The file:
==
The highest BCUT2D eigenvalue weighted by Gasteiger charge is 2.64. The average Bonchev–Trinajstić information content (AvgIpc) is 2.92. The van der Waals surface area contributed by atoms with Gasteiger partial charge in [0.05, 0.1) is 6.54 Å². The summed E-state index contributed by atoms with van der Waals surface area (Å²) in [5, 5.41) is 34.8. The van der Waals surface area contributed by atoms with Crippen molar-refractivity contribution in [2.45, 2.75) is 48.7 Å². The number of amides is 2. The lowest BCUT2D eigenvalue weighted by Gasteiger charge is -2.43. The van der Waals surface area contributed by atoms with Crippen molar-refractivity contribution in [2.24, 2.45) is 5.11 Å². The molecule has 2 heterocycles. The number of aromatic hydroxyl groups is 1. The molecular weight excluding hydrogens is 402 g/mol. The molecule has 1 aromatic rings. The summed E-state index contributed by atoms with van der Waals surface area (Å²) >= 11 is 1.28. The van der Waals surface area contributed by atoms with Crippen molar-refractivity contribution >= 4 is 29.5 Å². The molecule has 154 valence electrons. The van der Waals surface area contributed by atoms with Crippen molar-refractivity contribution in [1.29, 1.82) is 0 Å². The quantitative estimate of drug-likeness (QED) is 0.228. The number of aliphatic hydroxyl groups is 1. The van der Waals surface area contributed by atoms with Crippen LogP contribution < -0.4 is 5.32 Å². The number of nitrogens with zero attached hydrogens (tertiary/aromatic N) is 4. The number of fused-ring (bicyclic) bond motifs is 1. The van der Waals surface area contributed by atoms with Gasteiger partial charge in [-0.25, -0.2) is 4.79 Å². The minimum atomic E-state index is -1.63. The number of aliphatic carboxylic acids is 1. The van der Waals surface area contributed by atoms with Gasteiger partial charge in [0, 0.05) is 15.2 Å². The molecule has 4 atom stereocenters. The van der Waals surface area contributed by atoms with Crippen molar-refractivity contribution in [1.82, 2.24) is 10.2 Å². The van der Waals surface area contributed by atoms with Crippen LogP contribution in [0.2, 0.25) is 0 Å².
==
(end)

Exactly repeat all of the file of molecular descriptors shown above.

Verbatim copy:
The highest BCUT2D eigenvalue weighted by Gasteiger charge is 2.64. The average Bonchev–Trinajstić information content (AvgIpc) is 2.92. The van der Waals surface area contributed by atoms with Gasteiger partial charge in [0.05, 0.1) is 6.54 Å². The summed E-state index contributed by atoms with van der Waals surface area (Å²) in [5, 5.41) is 34.8. The van der Waals surface area contributed by atoms with Crippen molar-refractivity contribution in [2.45, 2.75) is 48.7 Å². The number of amides is 2. The lowest BCUT2D eigenvalue weighted by Gasteiger charge is -2.43. The van der Waals surface area contributed by atoms with Crippen molar-refractivity contribution in [2.24, 2.45) is 5.11 Å². The molecule has 2 heterocycles. The number of aromatic hydroxyl groups is 1. The molecular weight excluding hydrogens is 402 g/mol. The molecule has 1 aromatic rings. The summed E-state index contributed by atoms with van der Waals surface area (Å²) >= 11 is 1.28. The van der Waals surface area contributed by atoms with Crippen molar-refractivity contribution >= 4 is 29.5 Å². The molecule has 154 valence electrons. The van der Waals surface area contributed by atoms with Crippen molar-refractivity contribution in [1.29, 1.82) is 0 Å². The quantitative estimate of drug-likeness (QED) is 0.228. The number of aliphatic hydroxyl groups is 1. The van der Waals surface area contributed by atoms with Crippen LogP contribution < -0.4 is 5.32 Å². The number of nitrogens with zero attached hydrogens (tertiary/aromatic N) is 4. The number of fused-ring (bicyclic) bond motifs is 1. The van der Waals surface area contributed by atoms with Gasteiger partial charge in [-0.25, -0.2) is 4.79 Å². The minimum atomic E-state index is -1.63. The number of aliphatic carboxylic acids is 1. The van der Waals surface area contributed by atoms with Gasteiger partial charge in [0, 0.05) is 15.2 Å². The molecule has 4 atom stereocenters. The van der Waals surface area contributed by atoms with Crippen molar-refractivity contribution in [1.82, 2.24) is 10.2 Å². The van der Waals surface area contributed by atoms with Crippen LogP contribution in [0.2, 0.25) is 0 Å².